The fear of a Paul third party run has been that he would steal votes from the Republican candidate.  But Paul would actually have a hard time winning any red state in a national election.  On the other hand, put Paul with his limited social conservatism and strong fiscal conservatism and anti-war stance into California, New England, New York and other blue states, and he has a message that would resonate.

Part of Paul’s problem though is missed opportunities.  Ron Paul is like a cult classic movie.  Low budget, but adored to the point of insanity by many.  In 2008, there were Revolution signs strewn across the country in conservative and liberal districts alike.  Somehow Paul supporters manage to stack every conservative straw poll that comes out.  Yet Paul has failed over and over to convert that ravenous support into electoral votes.  Now, put Paul in to states like Connecticut, Vermont, and Maine where a Social Conservative will never win but there is a strong libertarian under current, and Ron Paul could have a huge impact in the general election.  For the Libertarian movement, winning even one state could be a huge victory for their future.

 

Why Doesn’t Rush Like Daniels?

Rush Limbaugh has had his finger on the pulse of mainstream conservatism and mainstream media for decades. When the media said only McCain could beat Hillary Clinton or Barack Obama, Rush was sounding the alarm. So why is Rush now sounding the alarm on Mitch Daniels?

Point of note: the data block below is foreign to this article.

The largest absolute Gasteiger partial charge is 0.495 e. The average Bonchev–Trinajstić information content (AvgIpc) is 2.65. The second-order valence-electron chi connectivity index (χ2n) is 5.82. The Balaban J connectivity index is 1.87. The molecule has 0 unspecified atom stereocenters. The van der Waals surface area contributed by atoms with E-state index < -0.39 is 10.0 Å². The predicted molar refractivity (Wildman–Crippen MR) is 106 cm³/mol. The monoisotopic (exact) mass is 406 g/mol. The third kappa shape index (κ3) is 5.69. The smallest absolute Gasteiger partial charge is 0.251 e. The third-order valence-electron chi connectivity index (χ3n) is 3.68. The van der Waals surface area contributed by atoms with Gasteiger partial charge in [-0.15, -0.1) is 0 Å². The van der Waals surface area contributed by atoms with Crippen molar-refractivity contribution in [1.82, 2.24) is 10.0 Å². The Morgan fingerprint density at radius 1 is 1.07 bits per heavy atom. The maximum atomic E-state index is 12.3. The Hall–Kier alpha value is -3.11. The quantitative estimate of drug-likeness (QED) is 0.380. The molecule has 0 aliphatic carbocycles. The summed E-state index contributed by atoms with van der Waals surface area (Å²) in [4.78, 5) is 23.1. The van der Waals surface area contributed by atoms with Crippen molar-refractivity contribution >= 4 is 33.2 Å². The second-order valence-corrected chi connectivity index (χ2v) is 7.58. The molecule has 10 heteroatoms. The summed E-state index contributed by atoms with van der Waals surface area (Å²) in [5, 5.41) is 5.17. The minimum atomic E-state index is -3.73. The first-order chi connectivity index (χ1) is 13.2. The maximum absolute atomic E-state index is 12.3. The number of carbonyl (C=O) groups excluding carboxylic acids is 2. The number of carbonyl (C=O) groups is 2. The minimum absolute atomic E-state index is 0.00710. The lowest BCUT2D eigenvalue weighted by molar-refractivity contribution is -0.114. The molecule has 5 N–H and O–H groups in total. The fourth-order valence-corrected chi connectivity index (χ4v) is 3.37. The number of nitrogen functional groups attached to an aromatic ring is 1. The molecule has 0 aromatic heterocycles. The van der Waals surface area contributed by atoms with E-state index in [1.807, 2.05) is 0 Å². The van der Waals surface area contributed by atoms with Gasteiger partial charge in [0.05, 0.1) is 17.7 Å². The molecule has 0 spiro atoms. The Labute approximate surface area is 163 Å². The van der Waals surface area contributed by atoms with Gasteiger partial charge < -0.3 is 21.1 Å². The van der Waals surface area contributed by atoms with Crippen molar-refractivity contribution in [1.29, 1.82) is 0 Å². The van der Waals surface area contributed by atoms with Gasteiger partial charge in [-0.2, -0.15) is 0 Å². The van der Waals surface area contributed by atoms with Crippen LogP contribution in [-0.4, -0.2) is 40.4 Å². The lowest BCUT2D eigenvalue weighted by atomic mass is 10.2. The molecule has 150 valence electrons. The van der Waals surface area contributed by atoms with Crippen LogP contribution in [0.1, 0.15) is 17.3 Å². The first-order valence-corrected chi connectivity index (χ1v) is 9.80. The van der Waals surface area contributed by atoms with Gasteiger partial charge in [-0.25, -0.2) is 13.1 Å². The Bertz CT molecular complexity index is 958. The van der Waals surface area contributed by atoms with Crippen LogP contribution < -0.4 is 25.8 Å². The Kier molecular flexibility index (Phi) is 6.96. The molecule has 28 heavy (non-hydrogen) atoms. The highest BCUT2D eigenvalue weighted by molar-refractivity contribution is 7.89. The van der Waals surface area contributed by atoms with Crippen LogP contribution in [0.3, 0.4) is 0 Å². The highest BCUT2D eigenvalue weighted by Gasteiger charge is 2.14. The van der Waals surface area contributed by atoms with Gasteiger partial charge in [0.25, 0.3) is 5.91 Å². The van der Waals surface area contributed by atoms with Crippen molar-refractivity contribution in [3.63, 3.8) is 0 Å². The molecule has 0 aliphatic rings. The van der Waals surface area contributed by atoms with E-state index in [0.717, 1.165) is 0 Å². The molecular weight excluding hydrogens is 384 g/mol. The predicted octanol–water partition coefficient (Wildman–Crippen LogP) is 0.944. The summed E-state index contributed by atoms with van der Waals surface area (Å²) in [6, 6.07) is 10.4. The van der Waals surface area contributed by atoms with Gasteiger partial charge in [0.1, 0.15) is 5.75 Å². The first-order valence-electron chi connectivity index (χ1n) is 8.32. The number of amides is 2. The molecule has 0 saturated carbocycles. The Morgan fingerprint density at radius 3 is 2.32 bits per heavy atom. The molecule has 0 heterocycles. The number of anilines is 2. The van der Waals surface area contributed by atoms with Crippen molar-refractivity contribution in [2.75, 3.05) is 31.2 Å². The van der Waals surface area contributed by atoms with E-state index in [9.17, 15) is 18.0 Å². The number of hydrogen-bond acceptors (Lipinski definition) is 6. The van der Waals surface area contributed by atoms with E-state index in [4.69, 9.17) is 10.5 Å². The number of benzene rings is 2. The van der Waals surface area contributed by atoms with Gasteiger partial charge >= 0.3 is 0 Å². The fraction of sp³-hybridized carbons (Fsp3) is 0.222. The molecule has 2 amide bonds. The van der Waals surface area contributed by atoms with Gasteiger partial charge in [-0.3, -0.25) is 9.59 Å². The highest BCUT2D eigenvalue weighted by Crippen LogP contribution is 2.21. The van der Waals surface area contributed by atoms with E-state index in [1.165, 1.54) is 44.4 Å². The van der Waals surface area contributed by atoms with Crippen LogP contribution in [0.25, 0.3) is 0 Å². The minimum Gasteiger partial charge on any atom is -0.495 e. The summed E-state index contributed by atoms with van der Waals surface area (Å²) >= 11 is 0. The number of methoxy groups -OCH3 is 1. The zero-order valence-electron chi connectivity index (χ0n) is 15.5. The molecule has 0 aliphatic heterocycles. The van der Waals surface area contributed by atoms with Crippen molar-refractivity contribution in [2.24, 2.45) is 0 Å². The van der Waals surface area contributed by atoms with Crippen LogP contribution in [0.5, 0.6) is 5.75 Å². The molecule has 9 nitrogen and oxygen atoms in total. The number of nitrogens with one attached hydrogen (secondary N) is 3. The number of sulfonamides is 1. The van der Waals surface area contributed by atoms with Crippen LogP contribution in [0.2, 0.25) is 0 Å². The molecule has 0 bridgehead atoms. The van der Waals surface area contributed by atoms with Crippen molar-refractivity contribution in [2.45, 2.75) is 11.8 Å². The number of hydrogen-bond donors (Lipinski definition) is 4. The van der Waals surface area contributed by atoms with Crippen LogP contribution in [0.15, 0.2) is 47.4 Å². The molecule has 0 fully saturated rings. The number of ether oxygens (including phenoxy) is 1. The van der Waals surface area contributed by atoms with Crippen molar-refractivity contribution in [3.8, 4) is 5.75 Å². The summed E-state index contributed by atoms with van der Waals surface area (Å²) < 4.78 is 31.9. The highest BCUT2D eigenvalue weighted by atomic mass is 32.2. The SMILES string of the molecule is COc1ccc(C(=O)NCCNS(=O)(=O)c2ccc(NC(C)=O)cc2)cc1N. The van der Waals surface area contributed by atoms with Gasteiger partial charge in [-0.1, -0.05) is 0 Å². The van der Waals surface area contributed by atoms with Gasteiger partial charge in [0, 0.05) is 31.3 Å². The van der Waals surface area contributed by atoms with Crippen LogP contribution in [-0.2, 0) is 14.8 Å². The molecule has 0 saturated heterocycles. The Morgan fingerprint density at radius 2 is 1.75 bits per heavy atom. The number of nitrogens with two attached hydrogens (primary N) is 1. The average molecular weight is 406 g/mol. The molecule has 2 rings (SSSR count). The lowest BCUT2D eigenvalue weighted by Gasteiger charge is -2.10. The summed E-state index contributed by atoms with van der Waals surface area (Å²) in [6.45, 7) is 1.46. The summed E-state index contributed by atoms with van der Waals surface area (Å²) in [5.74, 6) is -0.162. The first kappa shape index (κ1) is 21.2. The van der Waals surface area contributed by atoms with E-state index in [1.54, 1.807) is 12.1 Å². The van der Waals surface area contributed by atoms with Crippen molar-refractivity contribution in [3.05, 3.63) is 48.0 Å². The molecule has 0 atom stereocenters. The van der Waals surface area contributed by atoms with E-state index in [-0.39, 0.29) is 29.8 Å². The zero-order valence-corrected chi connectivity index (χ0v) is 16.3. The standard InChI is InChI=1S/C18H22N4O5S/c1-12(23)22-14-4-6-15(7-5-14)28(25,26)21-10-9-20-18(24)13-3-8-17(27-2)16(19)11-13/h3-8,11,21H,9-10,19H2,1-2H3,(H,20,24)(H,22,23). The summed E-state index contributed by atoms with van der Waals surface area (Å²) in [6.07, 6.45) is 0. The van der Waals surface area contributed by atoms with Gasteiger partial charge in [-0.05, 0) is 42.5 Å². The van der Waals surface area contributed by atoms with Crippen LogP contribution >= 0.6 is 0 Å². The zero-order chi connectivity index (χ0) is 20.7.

Daniels has received some pretty glowing endorsements, or as glowing as a Republican can get, from the Washington Post and others. He has been described as the candidate in 2012 who has a serious shot at beating Obama. No doubt, Rush is hearing echos of the media love McCain received right up until the end of the 2012 primary.

Best hope of the Right? Or the Left?

In many ways, Daniels has brought this on himself. Instead of going to CPAC and announcing that if a bill cutting off all abortion funding came across his desk he’d sign it, Daniels appealed to fiscal conservatives across the country calling on a truce on social issues so that we could solve our debt crisis. When he did sign the bill banning funding even for Planned Parenthood in Indiana, for the most part it was ignored by the media. When Obama was being praised for killing Osama Bin Laden and Daniels was taking questions on Obama’s foreign policy, Daniels admitted he wasn’t ready to debate Obama on foreign policy.

Remember when McCain said the economy was not his strong suit? Trust me, if Obama has his way the economy will not be a debate topic in 2012. Foreign policy will be. By continuing Bush’s foreign policies, Obama has found something he can campaign successfully on. By wavering on foreign policy, Daniels is certainly not setting himself up as the candidate who can beat Obama.

On the other hand, Daniels has been slowly and methodically implementing his very conservative (both socially and fiscally) agenda in Indiana. After cooling off a showdown with unions in Indiana when Democrats walked out, Daniels has quietly passed many of the same provisions including limiting teacher’s union negotiating to wages and wage related benefits. Compared to the messy protests in Scott Walker’s state over the issues, Daniels is enjoying anonymity in his war on public unions. Indiana has been one of the few fiscally sound states under Mitch Daniels.